A/N: This is the first fiction work that I've ever put on the Internet without it being a fanfic. Yay! I just hope it wasn't too much of a disaster!


She turned the page, reading anxiously to see what would happen next. Of course, she had read the myth before, but she was a dreamer, and now she wished herself to be in Pygmalion's place. If she could just create the perfect man… someone who wouldn't hurt her, someone who would actually care about her. There'd been so many men who had hurt her. If she could carve a man out of stone and he would come to life and truly love her… she uttered a silent prayer that he would. But then, she thought with a wry smile, she'd have to learn how to carve…

In her mind's eye, she saw Galatea, slowly animating, taking her first steps, and she saw Pygmalion, caressing her as he had done when she was still just a work of art, but now his sculpture was kissing him back…

"Excuse me," someone said, clearing his throat in the way one does when they've asked a question more than once and haven't gotten an answer, and Alexandra Nelson's head snapped out of the mythology anthology and looked at the man who had interrupted her fantasy.

Regaining her composure, Alexandra did what she was expected to from her first moment of job training.

"Hello, and welcome to Stonybrook Publishing. May I help you?" she asked the man.

"Um, hi, I'm John Akley, I did the cover art for that one book, uh… The Connection," he said, pausing and pulling out a manila envelope.

"Who do I give this to, Mr. Akley?" Alexandra questioned, taking the envelope and putting it on her desk. Mr. Akley paused, obviously trying to remember. He picked up the envelope and opened it up, pulling a beautifully done book jacket out of it. He turned it over, searching the back for something.

The cover was amazing. It showed, with stunning visualization, a woman and a man reaching out for each other while on opposite sides of the earth. Their faces seemed to ache with longing for the other.

"That's… that's gorgeous," she said, sighing.

"Oil pastel on canvas," he said, shrugging, his eyes still scanning the back of the cover. His eyes got wider, he obviously had found what he was looking for, and he said, "Could you give this to R. Walters?"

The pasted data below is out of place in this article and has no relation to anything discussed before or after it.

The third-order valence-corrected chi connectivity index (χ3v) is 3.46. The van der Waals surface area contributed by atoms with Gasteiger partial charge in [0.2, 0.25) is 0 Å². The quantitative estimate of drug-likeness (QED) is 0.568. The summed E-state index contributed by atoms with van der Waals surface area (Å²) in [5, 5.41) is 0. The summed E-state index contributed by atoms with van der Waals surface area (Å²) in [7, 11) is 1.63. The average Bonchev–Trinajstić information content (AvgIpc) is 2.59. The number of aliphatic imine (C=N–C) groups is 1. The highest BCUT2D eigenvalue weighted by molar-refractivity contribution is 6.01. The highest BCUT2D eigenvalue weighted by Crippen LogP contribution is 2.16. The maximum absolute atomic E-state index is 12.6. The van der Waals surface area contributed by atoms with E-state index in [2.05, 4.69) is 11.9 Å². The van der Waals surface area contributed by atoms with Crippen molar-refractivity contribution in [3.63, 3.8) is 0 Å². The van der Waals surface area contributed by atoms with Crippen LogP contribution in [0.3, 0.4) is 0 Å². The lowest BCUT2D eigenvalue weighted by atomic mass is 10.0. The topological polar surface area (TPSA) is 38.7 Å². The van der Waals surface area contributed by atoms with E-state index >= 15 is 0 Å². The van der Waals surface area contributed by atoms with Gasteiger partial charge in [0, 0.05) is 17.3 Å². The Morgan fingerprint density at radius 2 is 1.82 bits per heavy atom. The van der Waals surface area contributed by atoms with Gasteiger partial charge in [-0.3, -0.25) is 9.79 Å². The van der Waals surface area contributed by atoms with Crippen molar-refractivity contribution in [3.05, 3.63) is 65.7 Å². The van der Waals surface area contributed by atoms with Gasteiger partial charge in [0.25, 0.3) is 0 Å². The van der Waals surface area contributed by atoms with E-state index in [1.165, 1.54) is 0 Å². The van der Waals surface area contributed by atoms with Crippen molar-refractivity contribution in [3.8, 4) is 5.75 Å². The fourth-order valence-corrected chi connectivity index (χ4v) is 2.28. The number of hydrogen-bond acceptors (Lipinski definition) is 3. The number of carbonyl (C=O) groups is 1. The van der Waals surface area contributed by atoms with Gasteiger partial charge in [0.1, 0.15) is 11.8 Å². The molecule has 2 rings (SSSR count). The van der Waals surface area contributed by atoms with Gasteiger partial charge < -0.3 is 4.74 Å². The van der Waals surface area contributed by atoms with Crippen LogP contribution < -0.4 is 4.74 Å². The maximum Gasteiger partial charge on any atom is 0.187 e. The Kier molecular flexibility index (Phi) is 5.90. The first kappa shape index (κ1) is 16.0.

"Sure," she replied. She put the envelope aside, and looked at the man again. He was staring at the book that she had hastily put aside.

"What are you reading?" he asked, reading the text on the cover.

"Mythology," she replied, and picked up the book to resume her reading.

"Obviously," he said, "but what myth exactly? Roman, Greek…?"

"Greek," she said, not really paying attention to the artist who was looking at her book, and added, "Pygmalion."

"Ah," he said. Alexandra kept on reading, and he just stood there. She cleared her throat, expecting him to leave. He seemed a little familiar, but she was sure she'd never met the man before. The prospect of not knowing that she knew someone was a bit scary.

He held out his hand. "John," he said. She shook his, and replied with her name. There were a few more moments of silence. Why wouldn't he just leave?

"Do I know you from somewhere?" he asked. Alexandra jumped in her seat. It was like John was repeating her thoughts.

"I have absolutely no idea," she said absentmindedly. She wanted to read, and then maybe continue on that romance novel she'd been trying to write for seven years, but he was pulling her last nerves.

"You said you were reading Pygmalion, right?" he asked, and she nodded. "Have you ever wished you could just create someone?"

This statement made Alexandra snap out of her reading-induced trance and look at John Akley. Somehow, he was mirroring what she had been thinking, and it was getting creepy.

"That's why I paint. There's this one person I keep painting, and I'm pretty sure she's just a figment of my imagination, but every time I paint her, I just wish I could find someone exactly like her." He sat down in one of the chairs that had been set up "in case of a busy day." Stonybrook Publishing never had busy days. He sighed. "She actually looks a little like you, come to think of it."

Alexandra kept on reading, but she was glad that he had stopped hovering over her desk. She finished the story, put the book down, and opened up her laptop. He seemed to have noticed the change in her activity, and he stood up. As she waited for the laptop to load, ("Stupid technology," her mom had always said,) she said, "I write," and that appeared to satisfy his curiosity.

The laptop finally started up, and after logging in, she opened the file of the latest chapter she had written, and the first phrase she saw startled her: John Akley. She blinked, refreshed the page, and even went to the bathroom to clean off her contact lenses, but the words were still there, the incriminating words that she had written years ago, staining the page with their blatant truth. She had written half of a novel about a man who she had just met. That explained the familiarity…